Remember the fallen and give thanks to America's heroes.

When looking back on the tragic events of Sept. 11, 2001 this was the message organizers of local memorial events wanted attendees to walk away with.

"It's important to remember," said Pastor Mark Mitchell, one of the coordinators for the Let Freedom Ring memorial held in downtown Graham Saturday, Sept. 10. "There were people who died at the attack, but another group of people who died giving their lives to rescue people from inside the towers and later during the wars."

Firefighters, emergency service workers, police officers and military personnel searched through the rubble for survivors and they should be thanked, he said.

Despite the somber anniversary the memorial marked, the atmosphere remained celebratory.

"I came out here because I heard the music and all of the people," said Betty Perry, of Graham. "I've been watching the Sept. 11 coverage all weekend, crying and remembering. I think we need to remember all the lives that were lost. And to have these sort of memorials so young people can remember."

More than 5,000 people attended Saturday's affair, which included musical acts, carnival rides, dramas, local vendors, fireworks and a movie screening. The event was sponsored by Carolina Christian Church, the church of which Mitchell is the pastor.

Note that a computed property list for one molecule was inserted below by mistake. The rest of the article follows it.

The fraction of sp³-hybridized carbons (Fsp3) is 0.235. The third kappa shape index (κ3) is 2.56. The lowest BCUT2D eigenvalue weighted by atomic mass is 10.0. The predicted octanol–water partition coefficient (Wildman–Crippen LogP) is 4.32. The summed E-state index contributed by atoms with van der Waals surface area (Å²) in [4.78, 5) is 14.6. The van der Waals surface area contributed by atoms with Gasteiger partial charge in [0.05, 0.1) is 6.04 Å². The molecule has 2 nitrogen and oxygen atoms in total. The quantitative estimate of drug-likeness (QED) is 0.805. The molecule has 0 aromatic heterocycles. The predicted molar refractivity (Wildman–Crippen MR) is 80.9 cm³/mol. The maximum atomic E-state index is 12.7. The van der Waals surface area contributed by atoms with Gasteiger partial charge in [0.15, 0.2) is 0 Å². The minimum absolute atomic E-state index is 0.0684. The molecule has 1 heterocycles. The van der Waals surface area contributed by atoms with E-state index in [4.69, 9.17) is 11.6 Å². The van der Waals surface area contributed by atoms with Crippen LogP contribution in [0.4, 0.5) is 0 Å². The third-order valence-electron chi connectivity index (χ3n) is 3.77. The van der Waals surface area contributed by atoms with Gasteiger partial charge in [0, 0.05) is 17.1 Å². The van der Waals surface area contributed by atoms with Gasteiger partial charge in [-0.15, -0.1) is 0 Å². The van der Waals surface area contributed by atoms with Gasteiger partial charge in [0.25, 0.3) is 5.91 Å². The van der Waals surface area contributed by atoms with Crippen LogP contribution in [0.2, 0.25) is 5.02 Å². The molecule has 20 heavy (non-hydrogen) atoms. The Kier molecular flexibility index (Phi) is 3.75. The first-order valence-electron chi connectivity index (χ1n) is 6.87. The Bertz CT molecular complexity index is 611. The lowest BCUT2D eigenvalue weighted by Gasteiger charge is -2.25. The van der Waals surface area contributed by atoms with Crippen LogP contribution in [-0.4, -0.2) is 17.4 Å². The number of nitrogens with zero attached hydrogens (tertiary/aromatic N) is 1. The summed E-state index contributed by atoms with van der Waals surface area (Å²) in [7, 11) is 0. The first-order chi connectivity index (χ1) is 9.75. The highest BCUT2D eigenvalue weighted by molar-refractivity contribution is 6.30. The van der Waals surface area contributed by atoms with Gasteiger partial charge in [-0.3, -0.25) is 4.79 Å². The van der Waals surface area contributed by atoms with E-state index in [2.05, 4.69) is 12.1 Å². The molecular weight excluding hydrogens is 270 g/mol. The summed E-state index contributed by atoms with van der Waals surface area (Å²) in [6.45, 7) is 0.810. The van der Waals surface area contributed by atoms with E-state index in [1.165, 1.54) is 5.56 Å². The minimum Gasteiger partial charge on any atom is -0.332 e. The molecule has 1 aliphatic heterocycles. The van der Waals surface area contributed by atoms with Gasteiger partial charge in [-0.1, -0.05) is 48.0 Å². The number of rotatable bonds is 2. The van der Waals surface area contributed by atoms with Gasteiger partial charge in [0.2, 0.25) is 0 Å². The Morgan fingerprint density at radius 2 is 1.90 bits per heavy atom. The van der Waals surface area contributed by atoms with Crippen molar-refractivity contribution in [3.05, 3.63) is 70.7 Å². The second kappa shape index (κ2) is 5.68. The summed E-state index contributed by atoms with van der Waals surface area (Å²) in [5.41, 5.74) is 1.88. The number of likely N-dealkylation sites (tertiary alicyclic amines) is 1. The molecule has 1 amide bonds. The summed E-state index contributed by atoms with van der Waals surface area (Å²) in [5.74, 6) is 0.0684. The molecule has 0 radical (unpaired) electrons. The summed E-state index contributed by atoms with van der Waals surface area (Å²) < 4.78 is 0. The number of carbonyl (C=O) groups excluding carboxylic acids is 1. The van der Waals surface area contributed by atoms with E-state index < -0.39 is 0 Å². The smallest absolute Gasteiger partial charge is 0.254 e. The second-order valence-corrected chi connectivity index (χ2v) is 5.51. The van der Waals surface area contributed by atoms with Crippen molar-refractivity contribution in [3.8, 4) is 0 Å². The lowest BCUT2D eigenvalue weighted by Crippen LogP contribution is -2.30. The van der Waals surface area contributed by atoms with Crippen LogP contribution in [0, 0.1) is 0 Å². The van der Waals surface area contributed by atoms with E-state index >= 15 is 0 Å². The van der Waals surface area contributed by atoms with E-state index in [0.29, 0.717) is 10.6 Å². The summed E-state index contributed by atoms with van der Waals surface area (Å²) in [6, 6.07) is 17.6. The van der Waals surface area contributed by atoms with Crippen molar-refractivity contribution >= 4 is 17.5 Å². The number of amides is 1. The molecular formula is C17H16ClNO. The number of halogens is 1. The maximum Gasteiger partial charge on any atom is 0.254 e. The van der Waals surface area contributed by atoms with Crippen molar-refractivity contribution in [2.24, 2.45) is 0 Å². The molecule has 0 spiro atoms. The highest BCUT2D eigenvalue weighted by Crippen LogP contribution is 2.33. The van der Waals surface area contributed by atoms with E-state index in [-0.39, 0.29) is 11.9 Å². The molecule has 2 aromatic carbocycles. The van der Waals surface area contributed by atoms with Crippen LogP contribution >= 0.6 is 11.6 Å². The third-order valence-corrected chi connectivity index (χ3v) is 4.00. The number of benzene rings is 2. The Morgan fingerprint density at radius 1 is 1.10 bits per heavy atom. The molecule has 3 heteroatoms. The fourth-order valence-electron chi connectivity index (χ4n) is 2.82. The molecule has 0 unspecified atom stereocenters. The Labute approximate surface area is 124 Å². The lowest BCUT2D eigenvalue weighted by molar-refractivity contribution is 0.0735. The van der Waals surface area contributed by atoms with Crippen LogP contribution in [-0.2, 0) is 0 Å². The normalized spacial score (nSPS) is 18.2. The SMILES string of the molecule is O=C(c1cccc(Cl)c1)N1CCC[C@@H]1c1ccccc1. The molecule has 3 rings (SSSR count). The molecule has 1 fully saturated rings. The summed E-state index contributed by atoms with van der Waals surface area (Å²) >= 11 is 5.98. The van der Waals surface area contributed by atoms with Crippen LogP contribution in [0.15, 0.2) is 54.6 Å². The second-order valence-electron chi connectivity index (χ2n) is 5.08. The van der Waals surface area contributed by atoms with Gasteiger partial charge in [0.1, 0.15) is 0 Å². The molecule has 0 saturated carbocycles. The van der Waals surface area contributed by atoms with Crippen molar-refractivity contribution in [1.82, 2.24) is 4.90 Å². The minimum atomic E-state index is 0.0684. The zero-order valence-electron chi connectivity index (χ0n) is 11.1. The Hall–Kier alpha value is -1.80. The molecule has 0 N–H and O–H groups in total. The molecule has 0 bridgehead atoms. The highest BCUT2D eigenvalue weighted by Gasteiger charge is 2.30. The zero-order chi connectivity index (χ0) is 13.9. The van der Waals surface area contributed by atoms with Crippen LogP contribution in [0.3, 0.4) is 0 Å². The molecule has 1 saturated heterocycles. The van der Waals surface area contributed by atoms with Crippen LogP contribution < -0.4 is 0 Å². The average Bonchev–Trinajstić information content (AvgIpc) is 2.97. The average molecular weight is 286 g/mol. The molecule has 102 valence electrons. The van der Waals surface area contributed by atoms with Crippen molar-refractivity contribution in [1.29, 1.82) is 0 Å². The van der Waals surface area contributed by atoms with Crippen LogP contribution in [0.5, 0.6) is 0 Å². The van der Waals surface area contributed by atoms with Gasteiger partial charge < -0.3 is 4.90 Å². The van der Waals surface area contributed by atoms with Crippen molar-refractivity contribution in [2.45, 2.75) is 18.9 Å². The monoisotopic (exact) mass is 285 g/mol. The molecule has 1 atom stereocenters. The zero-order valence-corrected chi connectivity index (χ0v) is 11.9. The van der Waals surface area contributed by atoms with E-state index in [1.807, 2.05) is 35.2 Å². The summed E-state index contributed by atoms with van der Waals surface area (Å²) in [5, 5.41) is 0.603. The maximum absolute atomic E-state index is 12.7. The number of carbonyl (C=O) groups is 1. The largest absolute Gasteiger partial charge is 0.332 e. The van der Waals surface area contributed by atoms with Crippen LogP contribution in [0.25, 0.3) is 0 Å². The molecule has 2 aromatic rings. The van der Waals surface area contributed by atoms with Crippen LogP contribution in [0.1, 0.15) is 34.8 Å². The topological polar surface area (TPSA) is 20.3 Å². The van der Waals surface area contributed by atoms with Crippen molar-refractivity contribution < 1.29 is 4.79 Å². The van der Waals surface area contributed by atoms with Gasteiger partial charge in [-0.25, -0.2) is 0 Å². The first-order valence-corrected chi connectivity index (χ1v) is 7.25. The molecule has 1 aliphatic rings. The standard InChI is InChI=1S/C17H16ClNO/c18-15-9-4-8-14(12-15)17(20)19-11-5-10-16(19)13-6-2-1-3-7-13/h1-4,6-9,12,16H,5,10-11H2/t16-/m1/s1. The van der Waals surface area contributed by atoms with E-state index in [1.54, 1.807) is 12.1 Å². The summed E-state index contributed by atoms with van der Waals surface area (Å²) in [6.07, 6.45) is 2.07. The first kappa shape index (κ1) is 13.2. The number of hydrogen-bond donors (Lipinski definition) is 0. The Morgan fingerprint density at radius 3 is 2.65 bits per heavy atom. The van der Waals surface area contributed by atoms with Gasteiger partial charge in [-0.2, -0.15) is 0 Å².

Richard and Jackie Terrell, of Graham, said they didn't have family members who were killed during the attacks, but the loss of their son at a young age helped them relate.

"We've all lost someone close and felt that pain," Richard Terrell said. "To even come out like this after 9/11, to have the freedom to do something like this is so important."

Elon Elementary students gathered Friday, Sept. 9, to wave handmade American flags as emergency service workers, police officers, firefighters and military personnel paraded through the school parking lot in their vehicles.

The Local Heroes Parade also went to several nearby schools as sirens blared and children screamed "USA."

Many of the children chanting were not born at the time of the attacks.

"Kids get to see the people who help us in our community," said kindergarten teacher Tia Gilliam-Wilson. "It has a big impact and it brings it close to home."

One of the kindergarteners, Grant Clayton, told his mother Kelly he was excited for the "superhero parade."

"I asked him if they were dressing up or something but he told me no," Kelly Clayton said. "He said they were going to wave at the firefighters because they saved people and that's why they are super." Most of those children can't recall the attacks or the wave of patriotism that rose afterward, but defining moments can bond a country, Mitchell said.

"Something like patriotism can anchor a country," he said. "Strike a balance and purpose and provide us a common ground"


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